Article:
Baker Admits Latin Debt Plan Failed, Urges New Strategy
James A. Baker III, acknowledging that the global debt strategy he developed as Treasury secretary is not working, called Tuesday for new action to help Latin American nations reduce their huge debts and to dampen the threat to their democratic governments.
At confirmation hearings on his nomination as George Bush’s secretary of state, Baker said he was “disappointed” that the Baker Plan, as the United States’ current debt policy is known, “has not worked better than it has” in easing the Third World debt problem in the past few years.
“There is room for more of a creative financing mechanism that can result in a reduction in the stock of debt” of developing countries, he said.
The comments marked the first time that Baker has admitted publicly that his debt plan has fallen short. Underscoring earlier statements by Bush himself, they provide added impetus to a growing international consensus for a change in the global debt strategy.
The secretary-designate also hinted that the United States may try to assemble a broader economic aid program for Latin America, “perhaps assisted by our European and Japanese allies.” But he provided no details about what he might have in mind.
Major Policy Shift
Separately, Baker also indicated that the United States will go along with expected moves at an annual seven-nation economic summit conference in Paris next July to continue providing relief for sub-Saharan African countries on debts they now owe to the governments of industrialized countries.
And he hinted that the Bush Administration may be receptive to some sort of “new institutional arrangements” with Southeast Asian democracies to serve as a forum for improving economic and political relations. But he was deliberately vague about what that might entail.
The Bush team’s new focus on reducing the debt burden of developing countries marks a major shift in U.S. policy on the global debt issue--and appears to signal the start of a generally more accommodating approach to Latin America as a whole.
The original Baker Plan, which Baker outlined as Treasury secretary in October, 1985, sought to keep debt levels intact but to provide debtor countries with the money and policies to be able to handle them more easily.
But that notion foundered, partly because banks did not increase their lending to Latin American countries as they had promised and partly because the countries themselves did not keep their commitments to put their own economic houses in order.
Baker said Tuesday that both debtors and creditors now should be trying to find ways to reduce the overall size of the $1.3-trillion debt owed by less developed countries by negotiating agreements designed to discount some of the outstanding obligations.
He specifically called for more “voluntary” debt writedowns by commercial banks, to be hammered out in negotiations between the banks and debtor countries. He opposed mandatory debt-writedown schemes, as have been suggested by some lawmakers.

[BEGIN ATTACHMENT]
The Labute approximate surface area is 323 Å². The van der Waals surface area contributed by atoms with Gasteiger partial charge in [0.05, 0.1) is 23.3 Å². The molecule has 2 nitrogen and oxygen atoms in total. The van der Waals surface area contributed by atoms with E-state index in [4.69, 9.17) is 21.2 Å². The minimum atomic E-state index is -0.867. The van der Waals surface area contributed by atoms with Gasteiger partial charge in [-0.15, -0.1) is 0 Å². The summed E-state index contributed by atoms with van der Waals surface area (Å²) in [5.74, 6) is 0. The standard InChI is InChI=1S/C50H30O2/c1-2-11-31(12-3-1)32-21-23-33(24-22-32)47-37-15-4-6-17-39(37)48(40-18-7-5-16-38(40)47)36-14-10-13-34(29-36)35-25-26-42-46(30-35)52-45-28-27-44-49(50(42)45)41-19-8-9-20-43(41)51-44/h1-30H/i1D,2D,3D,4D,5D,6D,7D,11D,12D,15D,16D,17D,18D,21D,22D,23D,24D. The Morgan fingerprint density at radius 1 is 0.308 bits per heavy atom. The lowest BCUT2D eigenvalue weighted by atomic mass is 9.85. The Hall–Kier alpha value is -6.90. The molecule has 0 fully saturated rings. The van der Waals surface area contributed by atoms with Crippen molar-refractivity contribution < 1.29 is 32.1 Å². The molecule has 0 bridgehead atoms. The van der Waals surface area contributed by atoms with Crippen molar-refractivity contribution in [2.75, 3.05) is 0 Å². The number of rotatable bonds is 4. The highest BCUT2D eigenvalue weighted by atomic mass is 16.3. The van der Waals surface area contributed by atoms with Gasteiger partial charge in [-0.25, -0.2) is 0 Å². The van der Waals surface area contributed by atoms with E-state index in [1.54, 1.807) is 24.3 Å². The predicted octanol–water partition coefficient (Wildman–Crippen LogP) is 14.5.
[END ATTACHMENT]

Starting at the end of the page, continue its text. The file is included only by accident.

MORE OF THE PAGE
At the same time, however, Baker warned lawmakers that “there is no magic-bullet cure” for the debt problem and that debtor countries, too, must do their part by restructuring their economies to make them more efficient.
As reported earlier, a new Treasury Department plan is expected to call for changing existing tax laws and bank regulatory rulings to enable banks to accept such losses without incurring severe financial setbacks. Baker said he opposed using too many “taxpayers’ dollars” to ease the problem.
Baker’s nod to expected new efforts to provide debt relief for sub-Saharan African countries was a reference to a continuation of a decision at last year’s economic summit in Toronto to stretch out the debts they owe to rich countries’ governments almost indefinitely.
Both European countries and Japan are expected to propose further relief efforts at this year’s economic summit conference. Baker indicated that the United States will go along as much as the Administration’s budgetary guidelines will allow. The cost is relatively low.
In line with the shift in his job titles--from Treasury secretary to secretary of state--Baker described the debt problem as a political as well as economic challenge, warning that the debt burden of Latin American nations “overshadows” and “threatens” their fragile democracies.
Stressing that “foreign policy begins in our neighborhood, with the countries that border us,” he called for a “voyage of rediscovery” of the Caribbean and Latin America. He specifically mentioned the problems of Mexico, which he said is “deeply in debt and faces some serious challenges to its fabric.
“It’s time we regarded Mexico with the respect it warrants,” he told the Senate Foreign Relations Committee. “Our relationship with Mexico is as important as our relationship with any other country in the world. . . . We are determined to help.”